The gadgets and cables you will need to to transfer films from different camcorders to your computer
Q I have a Sony Vaio laptop (model VPCEC3C5E), a Canon UC900 camcorder and a Sony DCR-PC55E Handycam. I also have the Roxio Creator Pro 2012 video-editing program. I wish to transfer my various videotapes from the camcorder and the Handycam to my laptop. I then hope to edit the content on the tapes after the transfer. Can you recommend how I can achieve this?
A There is nothing particularly difficult about what you want to achieve but you will need to the necessary cabling. We will assume that you still have the audiovisual-output (AV-output) cables that originally came with your two camcorders (if not, it should be straightforward to pick up replacements from the likes of Maplin).
Even so, it is important to understand that there are different technologies at play, and therefore different options for getting the video from tape to a computer (a Sony Vaio laptop, in your case).
According to Canon, the UC900 is a mid-1990s vintage 8mm analogue camcorder, while we know the DCR-PC55E Handycam to be a digital camcorder that uses Mini DV tapes. The latter device has a built-in i.Link output, which is simply Sony’s name for the better-known Firewire interface standard.
As such, if you string the supplied cable from the i.Link port to a computer with a built-in Firewire port then, with the right software (and Roxio Creator would do), it would be possible to control the Handycam from the computer and precisely capture footage from its tapes to store them as digital files on the computer’s hard disk.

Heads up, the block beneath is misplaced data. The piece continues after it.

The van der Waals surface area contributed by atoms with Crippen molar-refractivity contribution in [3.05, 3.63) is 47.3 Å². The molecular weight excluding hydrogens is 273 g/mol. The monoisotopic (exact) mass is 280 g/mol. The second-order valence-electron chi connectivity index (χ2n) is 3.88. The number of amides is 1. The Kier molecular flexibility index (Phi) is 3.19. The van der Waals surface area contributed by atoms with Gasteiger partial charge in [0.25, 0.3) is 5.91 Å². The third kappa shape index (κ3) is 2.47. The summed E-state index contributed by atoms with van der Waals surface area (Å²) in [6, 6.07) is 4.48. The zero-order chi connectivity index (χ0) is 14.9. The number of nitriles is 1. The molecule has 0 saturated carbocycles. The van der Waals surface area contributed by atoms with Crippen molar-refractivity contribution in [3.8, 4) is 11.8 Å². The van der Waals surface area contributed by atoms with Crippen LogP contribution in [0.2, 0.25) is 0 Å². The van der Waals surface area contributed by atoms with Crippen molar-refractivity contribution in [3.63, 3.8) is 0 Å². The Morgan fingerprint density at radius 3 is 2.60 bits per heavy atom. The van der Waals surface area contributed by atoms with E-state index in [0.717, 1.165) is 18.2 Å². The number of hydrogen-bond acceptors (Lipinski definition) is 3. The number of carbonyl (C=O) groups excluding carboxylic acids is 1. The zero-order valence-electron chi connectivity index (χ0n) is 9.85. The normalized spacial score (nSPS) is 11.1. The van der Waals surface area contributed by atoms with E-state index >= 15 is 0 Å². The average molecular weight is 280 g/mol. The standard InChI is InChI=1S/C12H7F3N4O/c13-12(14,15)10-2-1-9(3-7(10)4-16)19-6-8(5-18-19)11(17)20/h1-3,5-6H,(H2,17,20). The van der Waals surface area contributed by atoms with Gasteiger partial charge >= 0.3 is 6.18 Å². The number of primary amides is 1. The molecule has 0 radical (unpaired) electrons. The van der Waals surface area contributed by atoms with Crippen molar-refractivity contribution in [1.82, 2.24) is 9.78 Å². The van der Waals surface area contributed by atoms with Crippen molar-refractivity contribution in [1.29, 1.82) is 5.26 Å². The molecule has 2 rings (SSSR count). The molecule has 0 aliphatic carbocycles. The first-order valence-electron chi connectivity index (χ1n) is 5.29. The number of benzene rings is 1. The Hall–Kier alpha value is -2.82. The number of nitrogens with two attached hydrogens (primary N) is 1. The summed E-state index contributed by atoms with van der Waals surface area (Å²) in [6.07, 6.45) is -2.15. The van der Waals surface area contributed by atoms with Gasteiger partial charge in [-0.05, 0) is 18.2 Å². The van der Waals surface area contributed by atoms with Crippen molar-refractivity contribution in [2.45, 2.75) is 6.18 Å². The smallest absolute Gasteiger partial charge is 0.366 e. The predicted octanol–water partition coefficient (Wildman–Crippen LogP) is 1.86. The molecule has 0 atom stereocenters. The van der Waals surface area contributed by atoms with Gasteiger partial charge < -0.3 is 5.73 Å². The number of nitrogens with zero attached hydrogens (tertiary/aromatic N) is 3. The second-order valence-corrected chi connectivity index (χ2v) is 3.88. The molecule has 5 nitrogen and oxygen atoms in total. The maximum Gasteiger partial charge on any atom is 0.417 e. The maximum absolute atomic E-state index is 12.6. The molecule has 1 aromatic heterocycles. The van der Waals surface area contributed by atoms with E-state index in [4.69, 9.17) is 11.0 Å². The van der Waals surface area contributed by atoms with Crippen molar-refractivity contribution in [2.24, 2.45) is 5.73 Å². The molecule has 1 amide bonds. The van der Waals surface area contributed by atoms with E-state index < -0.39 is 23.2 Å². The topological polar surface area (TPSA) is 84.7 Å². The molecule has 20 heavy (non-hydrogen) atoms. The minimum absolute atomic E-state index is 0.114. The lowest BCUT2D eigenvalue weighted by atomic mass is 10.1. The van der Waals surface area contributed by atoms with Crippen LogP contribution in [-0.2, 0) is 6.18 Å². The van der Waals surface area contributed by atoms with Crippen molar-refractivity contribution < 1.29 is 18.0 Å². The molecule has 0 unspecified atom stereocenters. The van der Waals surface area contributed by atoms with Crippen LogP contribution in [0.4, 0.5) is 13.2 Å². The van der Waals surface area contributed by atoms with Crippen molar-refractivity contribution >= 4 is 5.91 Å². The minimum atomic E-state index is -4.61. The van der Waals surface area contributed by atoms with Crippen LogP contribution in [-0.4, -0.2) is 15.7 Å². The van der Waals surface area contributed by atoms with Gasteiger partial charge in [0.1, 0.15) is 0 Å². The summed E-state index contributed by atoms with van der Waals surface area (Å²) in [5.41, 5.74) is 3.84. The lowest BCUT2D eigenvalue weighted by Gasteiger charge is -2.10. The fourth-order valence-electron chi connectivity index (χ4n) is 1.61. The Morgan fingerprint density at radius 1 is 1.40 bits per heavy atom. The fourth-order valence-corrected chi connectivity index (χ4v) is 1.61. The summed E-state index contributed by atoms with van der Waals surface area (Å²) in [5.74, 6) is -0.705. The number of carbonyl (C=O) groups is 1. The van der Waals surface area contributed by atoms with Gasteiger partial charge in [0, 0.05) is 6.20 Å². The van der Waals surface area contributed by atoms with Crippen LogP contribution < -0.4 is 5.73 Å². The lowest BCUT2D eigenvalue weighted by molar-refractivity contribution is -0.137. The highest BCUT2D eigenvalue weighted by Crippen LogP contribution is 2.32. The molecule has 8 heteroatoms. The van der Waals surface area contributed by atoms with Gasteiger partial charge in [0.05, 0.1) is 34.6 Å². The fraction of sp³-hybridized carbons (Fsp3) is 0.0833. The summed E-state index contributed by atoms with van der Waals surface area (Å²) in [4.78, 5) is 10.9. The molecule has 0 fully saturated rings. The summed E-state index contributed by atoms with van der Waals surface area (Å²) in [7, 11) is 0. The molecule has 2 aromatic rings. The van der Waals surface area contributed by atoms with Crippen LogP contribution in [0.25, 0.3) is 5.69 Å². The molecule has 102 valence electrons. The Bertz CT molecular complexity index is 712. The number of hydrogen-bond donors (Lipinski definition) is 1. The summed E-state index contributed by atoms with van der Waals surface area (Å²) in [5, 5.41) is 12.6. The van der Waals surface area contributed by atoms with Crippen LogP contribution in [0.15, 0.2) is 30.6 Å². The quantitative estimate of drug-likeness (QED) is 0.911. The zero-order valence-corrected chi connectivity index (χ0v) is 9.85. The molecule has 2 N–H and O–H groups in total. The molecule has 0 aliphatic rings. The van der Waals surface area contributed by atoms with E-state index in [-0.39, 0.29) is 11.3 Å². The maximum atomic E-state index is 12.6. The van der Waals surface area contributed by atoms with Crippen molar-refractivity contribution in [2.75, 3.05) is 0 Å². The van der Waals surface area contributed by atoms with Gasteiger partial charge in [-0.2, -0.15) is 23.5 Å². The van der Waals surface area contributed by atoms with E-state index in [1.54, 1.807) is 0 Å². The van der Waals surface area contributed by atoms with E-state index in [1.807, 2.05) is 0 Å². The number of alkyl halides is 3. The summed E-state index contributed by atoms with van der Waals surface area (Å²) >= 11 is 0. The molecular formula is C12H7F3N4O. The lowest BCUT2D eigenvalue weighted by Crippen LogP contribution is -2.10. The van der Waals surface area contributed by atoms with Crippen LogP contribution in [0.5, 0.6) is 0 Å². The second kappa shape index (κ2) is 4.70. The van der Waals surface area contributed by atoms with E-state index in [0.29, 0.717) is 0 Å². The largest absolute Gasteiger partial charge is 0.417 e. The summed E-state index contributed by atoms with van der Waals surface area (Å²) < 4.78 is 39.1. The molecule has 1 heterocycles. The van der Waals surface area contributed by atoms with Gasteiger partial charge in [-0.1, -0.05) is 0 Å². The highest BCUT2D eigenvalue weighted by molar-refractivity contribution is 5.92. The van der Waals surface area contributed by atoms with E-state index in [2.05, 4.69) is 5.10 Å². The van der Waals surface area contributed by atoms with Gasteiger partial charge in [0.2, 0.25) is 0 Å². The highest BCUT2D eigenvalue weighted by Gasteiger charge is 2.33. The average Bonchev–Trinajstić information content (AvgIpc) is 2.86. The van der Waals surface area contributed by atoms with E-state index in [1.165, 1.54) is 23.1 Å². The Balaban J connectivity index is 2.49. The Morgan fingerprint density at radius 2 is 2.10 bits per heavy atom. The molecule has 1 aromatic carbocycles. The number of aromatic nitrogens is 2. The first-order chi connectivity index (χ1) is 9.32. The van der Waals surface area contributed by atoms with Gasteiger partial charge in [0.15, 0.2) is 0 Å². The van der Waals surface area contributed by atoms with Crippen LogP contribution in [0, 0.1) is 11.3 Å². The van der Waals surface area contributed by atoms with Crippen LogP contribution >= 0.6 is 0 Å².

However, your laptop doesn’t have a built-in Firewire port (or i.Link, as Sony would have it). It would be possible to add a Firewire port by slotting in an Express Card add-on (such as this £15 example from Amazon) but for reasons we will explain momentarily, we will pause at this point to consider your Canon UC900 camcorder.
This older camcorder has only analogue outputs, so you would need to connect its output cables to your PC using a suitable video-capture gadget (such as Roxio’s own £35 Video Capture USB).
The computer will not have any direct control over the camcorder but, by pressing the camcorder’s Play button followed by the relevant Record option in Roxio Creator, you will be able to capture the analogue video and save the results as digital files.
The reason we took this diversion is because it is possible to use the same method with the Handycam, by connecting a cable from its AV socket to the aforementioned Roxio Video Capture USB device.
This is not ideal, because you would have to control playback manually from the camera (rather than the computer, if using Firewire). You would also sacrifice some quality, because the analogue output simple will not be as sharp as a digital connection – but it is the money-saving choice, as you would need to buy only one gadget.
Updating your subscription status